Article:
GE: There are some music tracks like the Crystal Tower and Frontlines where it will change depending on if you’re in battle and I was wondering how hard it is to create those tracks where they swap in and out?

S: Yes, it is pretty difficult. It’s not just two tracks playing simultaneously going back and forth between walking music and battle music. Sometimes, when you switch over there’s another track to interject between the different experiences so it’s very complicated and complex.

It’s a very interesting system. In Japan I made a presentation explaining how that method is being used in the game at a conference kind of like a GDC in Japan. It’s not just two tracks playing simultaneously. In actuality there are up to 6 tracks. Not two streams, but six streams.

GE: Wow, I always thought it was just two!

S: By doing so, that’s what gives it that kind of natural transition between the different tracks.

GE: What is your process for creating a new track for the game?

S: First, the scenario team provides me with the narrative and I determine how many songs I’ll need for Heavensward. Because we create the narrative first for Final Fantasy XIV, that’s what dictates how the rest of the elements are created.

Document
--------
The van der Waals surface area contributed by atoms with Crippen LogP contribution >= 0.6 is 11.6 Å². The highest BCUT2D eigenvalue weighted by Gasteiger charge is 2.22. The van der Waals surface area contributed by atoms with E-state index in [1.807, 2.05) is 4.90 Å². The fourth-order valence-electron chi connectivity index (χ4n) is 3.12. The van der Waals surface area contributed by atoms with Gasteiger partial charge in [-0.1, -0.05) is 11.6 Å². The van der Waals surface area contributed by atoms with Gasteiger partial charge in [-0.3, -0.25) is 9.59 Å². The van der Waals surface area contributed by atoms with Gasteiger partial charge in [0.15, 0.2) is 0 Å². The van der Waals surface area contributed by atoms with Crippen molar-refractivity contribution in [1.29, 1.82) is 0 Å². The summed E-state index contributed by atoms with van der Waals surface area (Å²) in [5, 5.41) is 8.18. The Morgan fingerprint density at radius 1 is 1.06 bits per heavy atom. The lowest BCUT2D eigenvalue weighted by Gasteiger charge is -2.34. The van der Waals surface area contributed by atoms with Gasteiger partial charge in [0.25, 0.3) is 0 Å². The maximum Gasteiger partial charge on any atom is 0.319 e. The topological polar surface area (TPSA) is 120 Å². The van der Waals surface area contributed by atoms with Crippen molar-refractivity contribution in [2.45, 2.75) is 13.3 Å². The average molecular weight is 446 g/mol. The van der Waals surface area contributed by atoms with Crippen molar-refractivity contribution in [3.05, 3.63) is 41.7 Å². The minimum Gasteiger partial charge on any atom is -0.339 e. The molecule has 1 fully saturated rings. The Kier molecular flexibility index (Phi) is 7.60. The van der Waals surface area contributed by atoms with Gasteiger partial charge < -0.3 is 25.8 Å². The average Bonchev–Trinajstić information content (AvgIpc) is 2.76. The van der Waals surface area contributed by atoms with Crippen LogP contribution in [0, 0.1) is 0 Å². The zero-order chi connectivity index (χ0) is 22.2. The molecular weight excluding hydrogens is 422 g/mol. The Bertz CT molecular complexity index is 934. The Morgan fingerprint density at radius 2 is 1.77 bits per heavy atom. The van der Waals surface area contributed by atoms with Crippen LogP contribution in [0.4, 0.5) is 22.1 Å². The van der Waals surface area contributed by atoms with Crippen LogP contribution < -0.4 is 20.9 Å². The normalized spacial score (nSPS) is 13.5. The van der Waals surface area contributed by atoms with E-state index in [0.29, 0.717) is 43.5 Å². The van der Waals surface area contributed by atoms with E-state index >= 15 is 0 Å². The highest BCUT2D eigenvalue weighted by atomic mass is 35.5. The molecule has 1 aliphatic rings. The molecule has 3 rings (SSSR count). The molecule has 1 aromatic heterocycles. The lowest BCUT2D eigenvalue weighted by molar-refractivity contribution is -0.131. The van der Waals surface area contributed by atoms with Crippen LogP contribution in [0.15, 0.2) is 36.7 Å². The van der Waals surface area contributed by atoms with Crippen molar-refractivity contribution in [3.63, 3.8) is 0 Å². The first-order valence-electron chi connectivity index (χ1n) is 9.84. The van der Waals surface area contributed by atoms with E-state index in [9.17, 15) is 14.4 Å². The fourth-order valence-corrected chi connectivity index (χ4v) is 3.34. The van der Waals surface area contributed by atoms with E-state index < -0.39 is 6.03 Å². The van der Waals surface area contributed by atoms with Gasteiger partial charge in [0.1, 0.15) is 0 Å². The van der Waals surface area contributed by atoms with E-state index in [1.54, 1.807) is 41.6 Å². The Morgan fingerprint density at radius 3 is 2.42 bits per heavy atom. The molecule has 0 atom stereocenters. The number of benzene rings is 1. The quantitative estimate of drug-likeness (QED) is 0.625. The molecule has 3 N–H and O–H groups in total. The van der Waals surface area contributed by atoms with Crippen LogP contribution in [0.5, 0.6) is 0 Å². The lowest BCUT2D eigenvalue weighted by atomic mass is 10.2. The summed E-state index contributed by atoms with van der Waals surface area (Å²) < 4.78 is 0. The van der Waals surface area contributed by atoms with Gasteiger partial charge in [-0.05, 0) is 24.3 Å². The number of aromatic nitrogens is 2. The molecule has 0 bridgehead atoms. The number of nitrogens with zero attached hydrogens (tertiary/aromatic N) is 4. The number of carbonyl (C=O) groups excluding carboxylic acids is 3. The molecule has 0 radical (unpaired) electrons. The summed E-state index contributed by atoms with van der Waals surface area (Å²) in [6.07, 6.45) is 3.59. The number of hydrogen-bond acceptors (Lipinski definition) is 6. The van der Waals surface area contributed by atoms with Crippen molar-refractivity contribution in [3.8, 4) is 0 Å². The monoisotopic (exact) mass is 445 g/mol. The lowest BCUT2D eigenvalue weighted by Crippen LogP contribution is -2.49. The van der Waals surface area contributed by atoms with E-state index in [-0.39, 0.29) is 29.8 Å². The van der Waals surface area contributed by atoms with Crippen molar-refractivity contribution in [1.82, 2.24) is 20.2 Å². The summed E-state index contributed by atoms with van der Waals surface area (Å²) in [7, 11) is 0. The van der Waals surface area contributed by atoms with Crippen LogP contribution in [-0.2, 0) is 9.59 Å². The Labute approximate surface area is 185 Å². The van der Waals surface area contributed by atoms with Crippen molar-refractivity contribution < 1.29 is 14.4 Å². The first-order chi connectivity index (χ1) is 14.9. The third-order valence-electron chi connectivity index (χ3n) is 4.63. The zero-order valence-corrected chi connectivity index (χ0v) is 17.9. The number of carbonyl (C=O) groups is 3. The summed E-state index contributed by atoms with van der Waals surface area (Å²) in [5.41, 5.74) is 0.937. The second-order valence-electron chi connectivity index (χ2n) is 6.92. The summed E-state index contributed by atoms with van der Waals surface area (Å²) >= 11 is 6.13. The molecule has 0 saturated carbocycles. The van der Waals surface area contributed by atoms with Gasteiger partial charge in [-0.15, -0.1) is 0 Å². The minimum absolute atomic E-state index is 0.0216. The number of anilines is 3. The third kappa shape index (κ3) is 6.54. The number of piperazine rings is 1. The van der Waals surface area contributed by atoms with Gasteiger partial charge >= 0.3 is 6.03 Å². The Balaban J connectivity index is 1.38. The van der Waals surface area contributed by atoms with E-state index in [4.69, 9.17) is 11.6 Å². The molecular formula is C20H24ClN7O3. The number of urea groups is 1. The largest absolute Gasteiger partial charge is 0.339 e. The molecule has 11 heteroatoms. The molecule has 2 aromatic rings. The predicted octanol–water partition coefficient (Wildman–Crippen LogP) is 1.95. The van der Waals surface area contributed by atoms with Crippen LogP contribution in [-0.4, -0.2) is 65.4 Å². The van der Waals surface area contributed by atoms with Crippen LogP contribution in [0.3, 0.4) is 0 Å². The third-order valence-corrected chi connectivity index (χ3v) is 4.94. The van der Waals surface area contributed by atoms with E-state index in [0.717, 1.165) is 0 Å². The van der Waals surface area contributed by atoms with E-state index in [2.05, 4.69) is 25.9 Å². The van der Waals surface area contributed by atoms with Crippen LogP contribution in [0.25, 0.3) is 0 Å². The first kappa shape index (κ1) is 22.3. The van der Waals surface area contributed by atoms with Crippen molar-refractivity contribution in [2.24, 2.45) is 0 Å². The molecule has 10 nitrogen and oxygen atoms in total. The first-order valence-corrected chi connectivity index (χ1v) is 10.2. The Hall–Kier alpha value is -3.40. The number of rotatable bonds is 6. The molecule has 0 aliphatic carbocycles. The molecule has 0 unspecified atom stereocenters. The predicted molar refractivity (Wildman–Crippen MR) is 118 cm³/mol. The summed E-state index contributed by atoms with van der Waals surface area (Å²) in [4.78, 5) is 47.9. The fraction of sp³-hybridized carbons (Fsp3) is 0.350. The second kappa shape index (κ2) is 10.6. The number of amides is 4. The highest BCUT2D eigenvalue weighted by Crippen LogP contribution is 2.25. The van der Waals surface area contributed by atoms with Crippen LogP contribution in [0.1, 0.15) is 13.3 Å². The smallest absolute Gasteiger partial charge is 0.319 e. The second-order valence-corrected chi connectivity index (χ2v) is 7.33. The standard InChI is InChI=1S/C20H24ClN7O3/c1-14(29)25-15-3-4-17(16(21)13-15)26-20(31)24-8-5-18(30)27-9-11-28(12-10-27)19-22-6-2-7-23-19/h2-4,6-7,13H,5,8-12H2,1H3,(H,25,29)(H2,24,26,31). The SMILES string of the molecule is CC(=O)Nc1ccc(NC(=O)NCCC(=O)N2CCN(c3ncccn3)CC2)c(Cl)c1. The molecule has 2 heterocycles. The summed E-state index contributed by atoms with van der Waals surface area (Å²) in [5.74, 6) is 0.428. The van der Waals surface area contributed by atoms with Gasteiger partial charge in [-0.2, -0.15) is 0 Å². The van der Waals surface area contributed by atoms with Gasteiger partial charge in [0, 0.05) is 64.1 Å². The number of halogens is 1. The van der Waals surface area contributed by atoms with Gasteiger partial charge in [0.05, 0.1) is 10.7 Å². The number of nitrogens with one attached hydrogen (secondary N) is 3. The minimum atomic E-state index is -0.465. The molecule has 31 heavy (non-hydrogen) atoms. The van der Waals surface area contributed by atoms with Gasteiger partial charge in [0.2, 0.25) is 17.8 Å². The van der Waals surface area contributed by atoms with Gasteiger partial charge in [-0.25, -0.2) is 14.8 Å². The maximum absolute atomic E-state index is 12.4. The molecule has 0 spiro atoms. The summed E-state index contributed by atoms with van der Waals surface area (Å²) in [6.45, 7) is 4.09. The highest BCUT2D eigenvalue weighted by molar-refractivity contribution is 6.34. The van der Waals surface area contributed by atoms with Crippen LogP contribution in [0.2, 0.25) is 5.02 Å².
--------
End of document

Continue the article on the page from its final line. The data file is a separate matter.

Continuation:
In terms of the number of songs and the requests by the scenario team, for Heavensward it was an insane amount. So among that wishlist, I go back to the team to discus which tracks are higher priority to see “OK we definitely want to have a dedicated theme to this narrative but maybe we can cut on those” and we can figure out which tracks are required for the narrative of Heavensward.

We get it down to as few tracks as possible and then I’ll think “OK maybe we should add something else here” so then I’ll adjust in areas that are maybe missing music where I want to add more. For one song, I’ll recompose sometimes 15-20 times. When a song is created, I submit it to the scenario team and 1 out of 5 times, the scenario team will come back and want it changed a bit. After that I do the same process 15-20 times and it’s just rinse and repeat from there.

The scenario team and myself work together and we decide on one song, and we deliver it to Yoshida and then he’ll go “no, I want it changed” and so we’ll start from scratch once again.


GE: The Ravana and Bismarck tracks were moved to Alexander as you told us in the panel. Did something like that happen with any other music?

S: For Heavensward it was pretty much just Alexander where that happened.